Avatar of Max Melzer
Author: Max Melzer
19. octobre 2021

Tester des navigateurs Brave, Vivaldi, Yandex, Iron

Out of the Box, QF-Test supports testing Websites using Chrome, Firefox, Edge, Opera, some others, and even good ol' Internet Explorer.

But there are a lot of other, lesser known browsers that you may want to test with anyway, such as (takes deep breath)

  • the open source Chromium,
  • the crypto-enabled Brave
  • the privacy-focused Iron,
  • the incredibly customizable Vivaldi,
  • or the russian Firefox-offshoot Yandex,
  • (phew, did we miss any?).

Luckily, all of the above (and a lot of even smaller browsers) are based on the Chromium engine that is behind Google Chrome.

Because QF-Test understands the CDP protocol for controlling Google Chrome, it can also work with a lot of the browsers above, but we'll need to trick QF-Test a little for it to agree to run those unsupported browsers.

To run any Chromium-based browser, we need to make QF-Test believe it's simply running Chrome. This only takes four edits in our "Start web engine" node:

  1. We keep "chrome" as our "Browser type" of choice to make QF-Test think what we're doing is business as usual.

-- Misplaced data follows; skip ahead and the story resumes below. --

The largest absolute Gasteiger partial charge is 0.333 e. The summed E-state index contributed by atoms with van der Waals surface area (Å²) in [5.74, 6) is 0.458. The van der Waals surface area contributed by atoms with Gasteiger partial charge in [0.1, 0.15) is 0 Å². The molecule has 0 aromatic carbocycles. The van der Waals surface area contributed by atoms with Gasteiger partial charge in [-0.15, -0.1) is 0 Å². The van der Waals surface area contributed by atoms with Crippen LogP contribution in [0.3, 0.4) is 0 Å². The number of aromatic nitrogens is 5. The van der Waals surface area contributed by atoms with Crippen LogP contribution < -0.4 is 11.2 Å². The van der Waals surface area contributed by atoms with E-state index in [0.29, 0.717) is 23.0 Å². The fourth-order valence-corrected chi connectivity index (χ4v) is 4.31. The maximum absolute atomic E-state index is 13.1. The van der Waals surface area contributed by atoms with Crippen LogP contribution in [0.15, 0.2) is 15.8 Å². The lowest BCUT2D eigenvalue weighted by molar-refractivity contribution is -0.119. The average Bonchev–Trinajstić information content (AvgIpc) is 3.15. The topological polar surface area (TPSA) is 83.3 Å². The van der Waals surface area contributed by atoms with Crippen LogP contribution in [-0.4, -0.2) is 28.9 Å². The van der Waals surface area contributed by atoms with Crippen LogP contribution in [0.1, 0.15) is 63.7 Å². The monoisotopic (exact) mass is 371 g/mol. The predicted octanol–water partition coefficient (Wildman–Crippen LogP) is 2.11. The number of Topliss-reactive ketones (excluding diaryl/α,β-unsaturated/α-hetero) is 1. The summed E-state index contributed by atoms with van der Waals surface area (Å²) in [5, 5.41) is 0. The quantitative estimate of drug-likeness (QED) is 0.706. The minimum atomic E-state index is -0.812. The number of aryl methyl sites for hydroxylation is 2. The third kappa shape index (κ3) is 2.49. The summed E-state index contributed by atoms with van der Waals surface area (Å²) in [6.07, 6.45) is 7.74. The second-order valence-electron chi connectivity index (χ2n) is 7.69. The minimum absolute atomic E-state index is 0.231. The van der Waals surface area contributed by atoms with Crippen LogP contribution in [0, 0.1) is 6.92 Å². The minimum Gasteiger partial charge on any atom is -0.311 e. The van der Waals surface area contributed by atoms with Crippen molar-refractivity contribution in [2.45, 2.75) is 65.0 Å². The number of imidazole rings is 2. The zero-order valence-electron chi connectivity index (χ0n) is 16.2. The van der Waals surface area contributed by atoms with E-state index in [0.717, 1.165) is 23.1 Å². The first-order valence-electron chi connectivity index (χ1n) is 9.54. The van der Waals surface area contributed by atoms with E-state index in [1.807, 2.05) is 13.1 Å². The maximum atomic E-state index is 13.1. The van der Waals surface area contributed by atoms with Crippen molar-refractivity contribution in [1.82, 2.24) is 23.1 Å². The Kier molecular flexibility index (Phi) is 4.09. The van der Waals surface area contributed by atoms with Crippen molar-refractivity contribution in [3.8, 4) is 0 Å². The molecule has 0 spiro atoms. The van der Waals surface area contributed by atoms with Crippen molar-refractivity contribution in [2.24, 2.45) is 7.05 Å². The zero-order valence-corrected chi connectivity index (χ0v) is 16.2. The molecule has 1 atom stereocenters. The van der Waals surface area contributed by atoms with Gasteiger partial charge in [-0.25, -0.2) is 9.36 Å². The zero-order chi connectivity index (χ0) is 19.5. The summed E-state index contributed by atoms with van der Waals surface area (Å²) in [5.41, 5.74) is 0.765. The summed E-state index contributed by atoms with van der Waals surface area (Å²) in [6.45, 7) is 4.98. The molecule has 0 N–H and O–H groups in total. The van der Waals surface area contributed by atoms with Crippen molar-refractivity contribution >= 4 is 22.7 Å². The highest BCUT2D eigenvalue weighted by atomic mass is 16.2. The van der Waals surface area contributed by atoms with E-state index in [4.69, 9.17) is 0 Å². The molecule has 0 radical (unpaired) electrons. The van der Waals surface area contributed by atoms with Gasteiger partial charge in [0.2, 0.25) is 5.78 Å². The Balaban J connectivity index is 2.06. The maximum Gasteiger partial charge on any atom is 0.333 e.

2. Under "Directory of browser installation", we sneakily insert the path to our Browser, for example "C:\Program Files\BraveSoftware\Brave-Browser\Application" (or "/Applications/" on macOS).
  3. To tell QF-Test how the .exe file of the Browser is called (Certainly not "GoogleChrome.exe"!), add the following to the "Executable parameters" section:
    -Dqftest.web.webdriver.browserFileName=brave.exe (Or whatever your browser of choice is called). This is not necessary on macOS.
  4. To make sure your custom browser does not share any settings or caches with your Google Chrome installation, you should override the profile path with a second parameter: 

Of course, you can still use $(variables) in pretty much any field of the "Start web engine" node. You can easily customize the browser to use and even run the same test suite in a bunch of different browsers using data drivers.

This whole thing was an interesting experiment, but in the end you should keep the following in mind: Because these browsers all use the same Chromium engine under the hood, they will generally perform very similarly. In most cases, you will be fine just sticking to the default "chrome" Browser type for all your Chromium-based-browser-testing needs.

Another clear advantage: If something doesn't work properly during web testing with one of the officially supported browsers, the QF-Test support team at will be happy to help.

How to use QF-Test to run webtests with "unsupported" browsers (Brave, Vivaldi, Yandex...)

New comment
( Will be displayed on the page )
( Will not be displayed on the page )